In the spirit of The No Kool-Aid Zone, where we drink the Kool-Aid for no man, comes this thought: you know folks, if the President wants to talk to schoolkids next week about the importance of studying hard, staying in school, and the like, is it really such a big deal? C’mon, nobody will ever mistake anything I say on this site as being supportive of the big-government socialism embodied in this president, but honestly, is there anything wrong with a back-to-school pep talk from the Commander in Chief? I don’t think it’s our duty, as the loyal opposition, to oppose every move the man makes; I can sure cut him some slack on this one. And I’ll give him credit–until proven otherwise, which I suppose could happen–for having enough sense to bend over backwards not to come off as politically-partisan in his schoolroom chat. So to all the conservative types who are jumping him over this thing, let’s all just take a pill, shall we? Bush I did it, and apparently Reagan did it as well (contrary to the early reports), so let’s just suck it up and shut up on this one, how ’bout it?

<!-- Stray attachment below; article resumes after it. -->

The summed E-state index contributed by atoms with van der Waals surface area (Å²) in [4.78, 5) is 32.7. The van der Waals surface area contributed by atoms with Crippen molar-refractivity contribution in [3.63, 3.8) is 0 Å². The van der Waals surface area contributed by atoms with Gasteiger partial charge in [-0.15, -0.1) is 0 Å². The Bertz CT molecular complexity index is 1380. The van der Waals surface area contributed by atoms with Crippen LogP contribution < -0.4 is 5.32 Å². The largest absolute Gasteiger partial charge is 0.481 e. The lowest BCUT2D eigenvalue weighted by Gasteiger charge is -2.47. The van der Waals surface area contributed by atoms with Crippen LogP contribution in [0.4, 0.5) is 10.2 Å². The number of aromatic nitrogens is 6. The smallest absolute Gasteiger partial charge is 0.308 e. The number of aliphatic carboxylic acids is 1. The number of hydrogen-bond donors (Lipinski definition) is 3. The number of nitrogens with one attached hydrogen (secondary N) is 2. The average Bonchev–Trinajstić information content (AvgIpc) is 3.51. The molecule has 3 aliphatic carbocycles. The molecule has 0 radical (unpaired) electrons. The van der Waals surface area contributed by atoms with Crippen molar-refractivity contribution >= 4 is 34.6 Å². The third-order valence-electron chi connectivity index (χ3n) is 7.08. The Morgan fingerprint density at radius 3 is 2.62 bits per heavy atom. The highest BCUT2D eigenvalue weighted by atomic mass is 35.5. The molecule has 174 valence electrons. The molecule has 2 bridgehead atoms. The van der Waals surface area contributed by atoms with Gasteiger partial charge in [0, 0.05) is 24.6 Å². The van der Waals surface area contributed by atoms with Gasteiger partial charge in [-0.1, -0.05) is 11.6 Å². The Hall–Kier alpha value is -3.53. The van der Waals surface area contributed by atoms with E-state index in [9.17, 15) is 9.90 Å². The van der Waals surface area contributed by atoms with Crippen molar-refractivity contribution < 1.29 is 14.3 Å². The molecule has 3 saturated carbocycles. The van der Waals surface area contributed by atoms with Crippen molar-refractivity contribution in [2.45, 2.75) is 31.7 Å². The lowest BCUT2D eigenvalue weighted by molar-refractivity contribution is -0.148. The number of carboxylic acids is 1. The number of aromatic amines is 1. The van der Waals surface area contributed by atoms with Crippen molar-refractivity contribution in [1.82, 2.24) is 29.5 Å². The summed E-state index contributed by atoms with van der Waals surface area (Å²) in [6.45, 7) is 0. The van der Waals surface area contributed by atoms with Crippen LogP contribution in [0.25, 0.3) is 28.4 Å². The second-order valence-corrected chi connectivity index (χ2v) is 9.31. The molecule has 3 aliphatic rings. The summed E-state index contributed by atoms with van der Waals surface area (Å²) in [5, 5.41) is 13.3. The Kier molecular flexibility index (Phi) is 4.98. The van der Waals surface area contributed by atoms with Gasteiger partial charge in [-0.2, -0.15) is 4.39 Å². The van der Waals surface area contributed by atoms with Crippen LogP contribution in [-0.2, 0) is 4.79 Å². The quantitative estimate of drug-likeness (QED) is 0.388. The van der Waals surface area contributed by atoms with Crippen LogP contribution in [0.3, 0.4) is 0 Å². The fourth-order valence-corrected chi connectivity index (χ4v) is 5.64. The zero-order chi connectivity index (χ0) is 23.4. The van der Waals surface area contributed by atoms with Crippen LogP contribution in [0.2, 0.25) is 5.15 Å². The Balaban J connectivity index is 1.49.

3 responses »

  1. Laurie says:

    Yeah, I see no reason to be upset about this, unless, as you say, he proves otherwise. Even at that, I’d hate to think I’d done such a poor job of teaching my child the values I hold dear that one speech could undo it.

  2. Don says:

    If parents are so concerned about the threat of liberal propaganda in the classroom by the president, it doesn’t seem logical that they would keep their kids in the public school system to begin with. Certainly they are subjected to more indoctrination in a normal class day then anything they might hear in one short presidential speech.

    Having said that, I do think the president has done and said some pretty outrageous things of late that are contributing to this backlash. The Van Jones debacle, the heathcare issue, disparaging remarks toward the opposition, the reporting of fishy websites and emails, not to mention the original idea of having school children write a letter describing what they could do to “help the president”, are all things that have made people’s blood boil and I think have contributed to the parental outrage.

  3. Byron says:

    I can’t disagree with you there. I promise you that this will be one of the most monitored things he’s done recently, but I’m a bit confident that he’ll know that and have the good sense not to be controversial. Also, I think that it was the DOE’s idea to have the kids write that letter, and not necessarily the President’s.

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